openDemocracyUK

MPs' attitudes to the English question

Guy Lodge
3 February 2010

A letter from Guy Lodge of IPPR...

I just wanted to draw your attention to a paper IPPR has published which reports the findings of a survey we have conducted exploring MPs' attitudes towards the English Question.

The main findings are:

  • There is little support among MPs for the status quo - just 10% back this, the lowest any option received (more - 11% - supported an English Parliament)
  • However, while there is a clear mandate for reform, opinion is divided over what to do. Tory MPs strongly support English votes on Eng laws, whereas (unsurprisingly) Labour strongly oppose such a move.
  • The one area where there is cross-party support concerns finance, where 62% of MPs claimed the distribution of money between the nations is unfair.
  • It is Tory MPs who are most agitated by these issues: 72% believe that England has lost out since devolution to Scotland and Wales, and so we argued that Cameron will come under pressure to answer the English Question if elected.

The report can be found at the IPPR website, and the Telegraph has published a short op ed we did.

Stop the secrecy: Publish the NHS COVID data deals


To: Matt Hancock, Secretary of State for Health and Social Care

We’re calling on you to immediately release details of the secret NHS data deals struck with private companies, to deliver the NHS COVID-19 datastore.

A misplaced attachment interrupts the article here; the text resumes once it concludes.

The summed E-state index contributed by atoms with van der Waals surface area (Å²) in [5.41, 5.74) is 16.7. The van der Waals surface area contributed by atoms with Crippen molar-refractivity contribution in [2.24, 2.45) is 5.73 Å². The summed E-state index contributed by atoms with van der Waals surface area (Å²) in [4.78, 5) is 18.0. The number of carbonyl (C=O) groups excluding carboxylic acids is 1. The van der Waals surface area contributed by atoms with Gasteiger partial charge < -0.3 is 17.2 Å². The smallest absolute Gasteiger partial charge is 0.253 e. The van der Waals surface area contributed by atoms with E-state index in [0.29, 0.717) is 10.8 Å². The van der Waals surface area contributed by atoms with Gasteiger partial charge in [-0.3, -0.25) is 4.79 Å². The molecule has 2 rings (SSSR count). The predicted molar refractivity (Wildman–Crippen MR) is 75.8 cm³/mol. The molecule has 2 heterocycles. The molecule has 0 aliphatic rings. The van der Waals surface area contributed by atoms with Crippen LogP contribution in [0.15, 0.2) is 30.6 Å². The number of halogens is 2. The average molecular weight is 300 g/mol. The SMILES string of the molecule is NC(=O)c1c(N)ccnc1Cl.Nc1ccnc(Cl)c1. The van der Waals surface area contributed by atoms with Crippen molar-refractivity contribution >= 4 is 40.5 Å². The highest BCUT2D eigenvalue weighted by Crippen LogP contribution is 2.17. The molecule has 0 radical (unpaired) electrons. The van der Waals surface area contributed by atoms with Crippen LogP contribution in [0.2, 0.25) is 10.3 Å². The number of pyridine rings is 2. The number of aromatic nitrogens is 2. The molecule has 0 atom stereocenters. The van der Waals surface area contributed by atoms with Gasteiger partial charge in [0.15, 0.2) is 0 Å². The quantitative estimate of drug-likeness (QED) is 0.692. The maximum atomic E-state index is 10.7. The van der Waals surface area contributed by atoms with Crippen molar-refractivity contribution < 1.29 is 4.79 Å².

We, the public, deserve to know exactly how our personal information has been traded in this ‘unprecedented’ deal with US tech giants like Google, and firms linked to Donald Trump (Palantir) and Vote Leave (Faculty AI).

The COVID-19 datastore will hold private, personal information about every single one of us who relies on the NHS. We don’t want our personal data falling into the wrong hands.

And we don’t want private companies – many with poor reputations for protecting privacy – using it for their own commercial purposes, or to undermine the NHS.

The datastore could be an important tool in tackling the pandemic. But for it to be a success, the public has to be able to trust it.

Today, we urgently call on you to publish all the data-sharing agreements, data-impact assessments, and details of how the private companies stand to profit from their involvement.

The NHS is a precious public institution. Any involvement from private companies should be open to public scrutiny and debate. We need more transparency during this pandemic – not less.


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